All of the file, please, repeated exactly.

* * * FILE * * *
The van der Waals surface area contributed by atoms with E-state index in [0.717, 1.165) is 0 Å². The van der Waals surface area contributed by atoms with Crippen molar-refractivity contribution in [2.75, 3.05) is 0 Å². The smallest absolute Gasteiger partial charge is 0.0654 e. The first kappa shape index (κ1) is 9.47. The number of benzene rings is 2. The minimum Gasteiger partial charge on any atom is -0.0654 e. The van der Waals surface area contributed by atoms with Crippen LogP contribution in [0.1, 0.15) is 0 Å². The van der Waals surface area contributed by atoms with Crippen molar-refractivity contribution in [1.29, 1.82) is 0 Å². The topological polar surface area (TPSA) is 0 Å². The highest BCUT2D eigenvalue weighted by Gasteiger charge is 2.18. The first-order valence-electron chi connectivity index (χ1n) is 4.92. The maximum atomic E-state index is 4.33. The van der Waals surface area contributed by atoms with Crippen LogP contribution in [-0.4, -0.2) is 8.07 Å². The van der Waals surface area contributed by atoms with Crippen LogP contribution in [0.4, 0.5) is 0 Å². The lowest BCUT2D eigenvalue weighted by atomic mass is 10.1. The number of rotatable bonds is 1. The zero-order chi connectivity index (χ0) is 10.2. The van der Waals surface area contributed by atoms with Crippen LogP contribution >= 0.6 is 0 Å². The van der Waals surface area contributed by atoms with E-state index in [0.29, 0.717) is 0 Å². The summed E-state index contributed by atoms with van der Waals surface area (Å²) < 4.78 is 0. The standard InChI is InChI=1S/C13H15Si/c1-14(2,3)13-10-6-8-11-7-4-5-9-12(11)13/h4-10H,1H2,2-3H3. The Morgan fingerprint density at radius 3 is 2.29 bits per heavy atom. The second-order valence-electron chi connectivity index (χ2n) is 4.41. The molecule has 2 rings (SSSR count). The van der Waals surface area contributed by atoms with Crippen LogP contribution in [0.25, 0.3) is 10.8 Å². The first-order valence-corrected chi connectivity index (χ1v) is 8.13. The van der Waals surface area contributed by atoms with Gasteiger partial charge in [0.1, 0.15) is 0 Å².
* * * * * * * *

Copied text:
The van der Waals surface area contributed by atoms with E-state index in [0.717, 1.165) is 0 Å². The van der Waals surface area contributed by atoms with Crippen molar-refractivity contribution in [2.75, 3.05) is 0 Å². The smallest absolute Gasteiger partial charge is 0.0654 e. The first kappa shape index (κ1) is 9.47. The number of benzene rings is 2. The minimum Gasteiger partial charge on any atom is -0.0654 e. The van der Waals surface area contributed by atoms with Crippen LogP contribution in [0.1, 0.15) is 0 Å². The van der Waals surface area contributed by atoms with Crippen molar-refractivity contribution in [1.29, 1.82) is 0 Å². The topological polar surface area (TPSA) is 0 Å². The highest BCUT2D eigenvalue weighted by Gasteiger charge is 2.18. The first-order valence-electron chi connectivity index (χ1n) is 4.92. The maximum atomic E-state index is 4.33. The van der Waals surface area contributed by atoms with Crippen LogP contribution in [-0.4, -0.2) is 8.07 Å². The van der Waals surface area contributed by atoms with Crippen LogP contribution in [0.4, 0.5) is 0 Å². The lowest BCUT2D eigenvalue weighted by atomic mass is 10.1. The number of rotatable bonds is 1. The zero-order chi connectivity index (χ0) is 10.2. The van der Waals surface area contributed by atoms with Crippen LogP contribution >= 0.6 is 0 Å². The van der Waals surface area contributed by atoms with E-state index in [0.29, 0.717) is 0 Å². The summed E-state index contributed by atoms with van der Waals surface area (Å²) < 4.78 is 0. The standard InChI is InChI=1S/C13H15Si/c1-14(2,3)13-10-6-8-11-7-4-5-9-12(11)13/h4-10H,1H2,2-3H3. The Morgan fingerprint density at radius 3 is 2.29 bits per heavy atom. The second-order valence-electron chi connectivity index (χ2n) is 4.41. The molecule has 2 rings (SSSR count). The van der Waals surface area contributed by atoms with Crippen LogP contribution in [0.25, 0.3) is 10.8 Å². The first-order valence-corrected chi connectivity index (χ1v) is 8.13. The van der Waals surface area contributed by atoms with Gasteiger partial charge in [0.1, 0.15) is 0 Å².